Palestinian hunger strikes: Media missing in action


Is the mass Palestinian prisoner hunger strike the beginning of the Palestinian Spring?

Richard Falk,United Nations Special Rapporteur on Palestinian human rights. 
Last Modified: 07 May 2012 0

‘The official Israeli response to Palestinian moves toward political restraint and away from violence [has been to increase] settlement expansion, extensive targeted killing… and a 50 per cent increase in [arrests]’ [GALLO/GETTY]

Santa Barbara, CA Can anyone doubt that if there were more than 1,500 prisoners engaged in a hunger strike in any country in the world other than Palestine, the media in the West would be obsessed with the story? Such an obsession would, of course, be greatest if such a phenomenon were to occur in an adversary state such as Iran or China, but almost anywhere it would be featured news, that is, anywhere but Palestine. It would be highlighted day after day, and reported on from all angles, including the severe medical risks associated with such a lengthy refusal to take food, with respected doctors and human rights experts sharing their opinions.

At this time there are two Palestinians who were the first to start this current wave of resistance to the practice of administrative detention, Thaer Halalheh and Bilal Diab, enduring their 70th day without food. Both men are reported by respected prisoner protection association, Addameer and Physicians for Human Rights-Israel, to be in critical condition with their lives hanging in the balance. Examining doctors indicated recently that both detainees were reported to “suffer from acute muscle weakness in their limbs that prevents them from standing” and are under the “dual threat” of “muscle atrophy and Thromohophilia, which can lead to a fatal blood clot”.

Despite this dramatic state of affairs until today there has been scant notice taken by Western governments, media and even the United Nations of the life threatening circumstances confronting Halalheh or Diab, let alone the massive solidarity strike that is of shorter duration, but still notable as a powerful expression of nonviolent defiance.

In contrast, consider the attention that the Western media has been devoting in recent days to a lone blind Chinese human rights lawyer, Chen Guangcheng, who managed to escape from house arrest in Beijing, find a safe haven at the US Embassy, arrange a release and then seek an exit from China. This is an important and disturbing international incident, to be sure, but is it truly so much more significant than the Palestinian story as to explain the total neglect of the extraordinary exploits of thousands of Palestinians who are sacrificing their bodies, quite possibly their lives, to nonviolently protest severe mistreatment in the Israeli prison system, and by extension, the oppressiveness of an occupation that has gone on for 45 years?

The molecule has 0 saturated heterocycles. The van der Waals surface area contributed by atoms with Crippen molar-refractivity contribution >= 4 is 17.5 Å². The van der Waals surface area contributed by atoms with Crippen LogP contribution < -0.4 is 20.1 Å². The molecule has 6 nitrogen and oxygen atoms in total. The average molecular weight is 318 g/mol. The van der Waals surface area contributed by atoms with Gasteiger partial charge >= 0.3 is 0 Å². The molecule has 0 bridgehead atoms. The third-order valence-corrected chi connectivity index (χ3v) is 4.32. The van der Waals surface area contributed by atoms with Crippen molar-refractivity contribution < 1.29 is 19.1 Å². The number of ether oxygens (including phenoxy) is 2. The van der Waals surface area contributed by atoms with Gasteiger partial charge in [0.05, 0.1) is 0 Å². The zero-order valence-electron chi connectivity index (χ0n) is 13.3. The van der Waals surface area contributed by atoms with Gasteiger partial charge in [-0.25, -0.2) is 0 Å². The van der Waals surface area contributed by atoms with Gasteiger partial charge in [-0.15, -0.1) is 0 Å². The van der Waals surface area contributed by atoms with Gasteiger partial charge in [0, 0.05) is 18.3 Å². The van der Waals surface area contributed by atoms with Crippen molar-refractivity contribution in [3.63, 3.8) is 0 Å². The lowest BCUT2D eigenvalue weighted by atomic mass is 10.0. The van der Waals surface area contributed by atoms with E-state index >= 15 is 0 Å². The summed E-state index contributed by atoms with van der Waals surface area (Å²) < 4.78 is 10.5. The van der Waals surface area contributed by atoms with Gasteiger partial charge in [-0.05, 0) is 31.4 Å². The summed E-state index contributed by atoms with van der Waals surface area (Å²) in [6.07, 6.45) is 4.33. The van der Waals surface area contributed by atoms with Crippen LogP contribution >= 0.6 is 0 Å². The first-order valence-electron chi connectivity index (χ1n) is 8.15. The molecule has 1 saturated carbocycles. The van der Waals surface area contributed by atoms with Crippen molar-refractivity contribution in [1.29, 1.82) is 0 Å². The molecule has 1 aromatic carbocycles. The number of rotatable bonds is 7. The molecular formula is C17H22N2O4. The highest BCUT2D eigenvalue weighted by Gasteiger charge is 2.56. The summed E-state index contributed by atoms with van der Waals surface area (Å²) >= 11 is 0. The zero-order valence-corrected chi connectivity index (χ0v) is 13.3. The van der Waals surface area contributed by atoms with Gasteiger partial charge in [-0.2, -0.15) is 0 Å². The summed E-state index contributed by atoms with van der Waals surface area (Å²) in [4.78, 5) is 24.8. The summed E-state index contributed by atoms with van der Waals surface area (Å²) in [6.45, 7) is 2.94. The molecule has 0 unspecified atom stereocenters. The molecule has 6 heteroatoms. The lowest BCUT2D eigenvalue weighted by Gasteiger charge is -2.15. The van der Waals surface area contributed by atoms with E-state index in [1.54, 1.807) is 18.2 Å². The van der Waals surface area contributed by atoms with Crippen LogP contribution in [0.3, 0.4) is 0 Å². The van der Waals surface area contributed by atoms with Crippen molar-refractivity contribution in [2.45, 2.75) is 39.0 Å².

Hana Shalabi was among those released in the prisoner exchange, but then barely recovering from her prior detention period, was rearrested in a night arrest raid, once again confined by an administrative detention decree for a further four months in Israeli jail.

Except among their countrymen, and to some extent the region, these many thousand Palestinian prisoners have been languishing within an opaque black box for over four decades, are denied international protection, exist without rights of their own, and cope as best they can without even a proper acknowledgement of their plight. There is another comparison that comes to mind. Recall the outpouring of concern, grief and sympathy throughout the West for Gilad Shalit, the Israeli soldier who was captured on the Gaza border and held captive by Palestinians for five years. A powerful global campaign for his release on humanitarian grounds was organised, and received constant reinforcement in the media.

World leaders pleaded for his release, the UN Secretary General exhibited concern and Israeli commanding officers even told IDF fighting forces during the massive attacks on Gaza at the end of 2008 that killed more than 1,450 Palestinians that the real mission of the Operation Cast Lead campaign was to free Shalit or at least inflict pain on the entire civilian population of Gaza for his capture, a grotesque instance of unlawful collective punishment.

When Shalit was finally released in a prisoner exchange a few months ago there was a joyful homecoming celebration in Israel that abruptly ended when, much to the disappointment of the Israeli establishment, Shalit reported good treatment during captivity. Shalit’s father went further, saying if he was a Palestinian he would have tried to capture Israeli soldiers.

Hunger strikes, administrative detention and Palestinian witness

This current wave of hunger strikes started on April 17, Palestinian Prisoners’ Day, and was directly inspired by the earlier recently completed long and heroic hunger strikes of Khader Adnan (66 days) and Hana Shalabi (43 days) both of whom protested against the combination of administrative detention and abusive arrest and interrogation procedures. It should be understood that administrative detention depends on accusations contained in secret evidence not disclosed to the detainee or defense lawyers and allows Israel to imprison Palestinians for six months at a time without bringing any criminal charges, with terms renewable as they expire.